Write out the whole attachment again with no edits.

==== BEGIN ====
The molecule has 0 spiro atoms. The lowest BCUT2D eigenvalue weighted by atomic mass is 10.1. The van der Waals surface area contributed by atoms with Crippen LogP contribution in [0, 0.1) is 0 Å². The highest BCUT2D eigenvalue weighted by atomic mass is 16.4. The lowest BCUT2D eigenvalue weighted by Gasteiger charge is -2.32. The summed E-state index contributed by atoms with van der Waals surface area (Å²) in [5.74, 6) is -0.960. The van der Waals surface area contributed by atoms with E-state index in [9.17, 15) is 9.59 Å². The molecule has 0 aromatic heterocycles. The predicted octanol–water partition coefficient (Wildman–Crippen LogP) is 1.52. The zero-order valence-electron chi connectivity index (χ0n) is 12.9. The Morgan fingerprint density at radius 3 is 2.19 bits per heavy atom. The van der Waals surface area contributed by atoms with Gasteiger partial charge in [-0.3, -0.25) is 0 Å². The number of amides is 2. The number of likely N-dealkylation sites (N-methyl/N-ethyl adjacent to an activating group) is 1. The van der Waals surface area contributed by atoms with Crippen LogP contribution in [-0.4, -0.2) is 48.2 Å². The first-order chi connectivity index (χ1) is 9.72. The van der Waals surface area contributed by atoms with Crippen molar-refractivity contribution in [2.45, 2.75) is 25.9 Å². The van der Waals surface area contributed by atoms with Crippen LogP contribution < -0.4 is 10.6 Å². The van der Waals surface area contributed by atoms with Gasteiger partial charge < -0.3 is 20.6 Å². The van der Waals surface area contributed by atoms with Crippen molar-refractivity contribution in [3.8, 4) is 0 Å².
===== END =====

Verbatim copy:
The molecule has 0 spiro atoms. The lowest BCUT2D eigenvalue weighted by atomic mass is 10.1. The van der Waals surface area contributed by atoms with Crippen LogP contribution in [0, 0.1) is 0 Å². The highest BCUT2D eigenvalue weighted by atomic mass is 16.4. The lowest BCUT2D eigenvalue weighted by Gasteiger charge is -2.32. The summed E-state index contributed by atoms with van der Waals surface area (Å²) in [5.74, 6) is -0.960. The van der Waals surface area contributed by atoms with E-state index in [9.17, 15) is 9.59 Å². The molecule has 0 aromatic heterocycles. The predicted octanol–water partition coefficient (Wildman–Crippen LogP) is 1.52. The zero-order valence-electron chi connectivity index (χ0n) is 12.9. The Morgan fingerprint density at radius 3 is 2.19 bits per heavy atom. The van der Waals surface area contributed by atoms with Gasteiger partial charge in [-0.3, -0.25) is 0 Å². The number of amides is 2. The number of likely N-dealkylation sites (N-methyl/N-ethyl adjacent to an activating group) is 1. The van der Waals surface area contributed by atoms with Crippen LogP contribution in [-0.4, -0.2) is 48.2 Å². The first-order chi connectivity index (χ1) is 9.72. The van der Waals surface area contributed by atoms with Crippen molar-refractivity contribution in [2.45, 2.75) is 25.9 Å². The van der Waals surface area contributed by atoms with Crippen LogP contribution < -0.4 is 10.6 Å². The van der Waals surface area contributed by atoms with Gasteiger partial charge < -0.3 is 20.6 Å². The van der Waals surface area contributed by atoms with Crippen molar-refractivity contribution in [3.8, 4) is 0 Å².